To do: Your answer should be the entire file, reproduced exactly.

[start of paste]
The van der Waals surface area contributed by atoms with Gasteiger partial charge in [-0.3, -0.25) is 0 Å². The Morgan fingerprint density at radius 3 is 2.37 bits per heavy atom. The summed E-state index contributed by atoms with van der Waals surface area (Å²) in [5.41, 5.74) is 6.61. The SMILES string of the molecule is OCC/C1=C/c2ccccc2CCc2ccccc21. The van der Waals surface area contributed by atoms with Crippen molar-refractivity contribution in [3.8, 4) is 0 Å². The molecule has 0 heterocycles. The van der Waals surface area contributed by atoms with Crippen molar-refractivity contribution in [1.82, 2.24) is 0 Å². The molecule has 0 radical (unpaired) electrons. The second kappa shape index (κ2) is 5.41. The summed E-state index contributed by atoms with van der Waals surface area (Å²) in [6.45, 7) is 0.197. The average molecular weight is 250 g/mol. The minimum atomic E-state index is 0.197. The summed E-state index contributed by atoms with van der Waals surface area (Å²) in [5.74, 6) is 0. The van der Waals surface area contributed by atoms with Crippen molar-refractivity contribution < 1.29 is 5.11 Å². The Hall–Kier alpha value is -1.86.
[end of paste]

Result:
The van der Waals surface area contributed by atoms with Gasteiger partial charge in [-0.3, -0.25) is 0 Å². The Morgan fingerprint density at radius 3 is 2.37 bits per heavy atom. The summed E-state index contributed by atoms with van der Waals surface area (Å²) in [5.41, 5.74) is 6.61. The SMILES string of the molecule is OCC/C1=C/c2ccccc2CCc2ccccc21. The van der Waals surface area contributed by atoms with Crippen molar-refractivity contribution in [3.8, 4) is 0 Å². The molecule has 0 heterocycles. The van der Waals surface area contributed by atoms with Crippen molar-refractivity contribution in [1.82, 2.24) is 0 Å². The molecule has 0 radical (unpaired) electrons. The second kappa shape index (κ2) is 5.41. The summed E-state index contributed by atoms with van der Waals surface area (Å²) in [6.45, 7) is 0.197. The average molecular weight is 250 g/mol. The minimum atomic E-state index is 0.197. The summed E-state index contributed by atoms with van der Waals surface area (Å²) in [5.74, 6) is 0. The van der Waals surface area contributed by atoms with Crippen molar-refractivity contribution < 1.29 is 5.11 Å². The Hall–Kier alpha value is -1.86.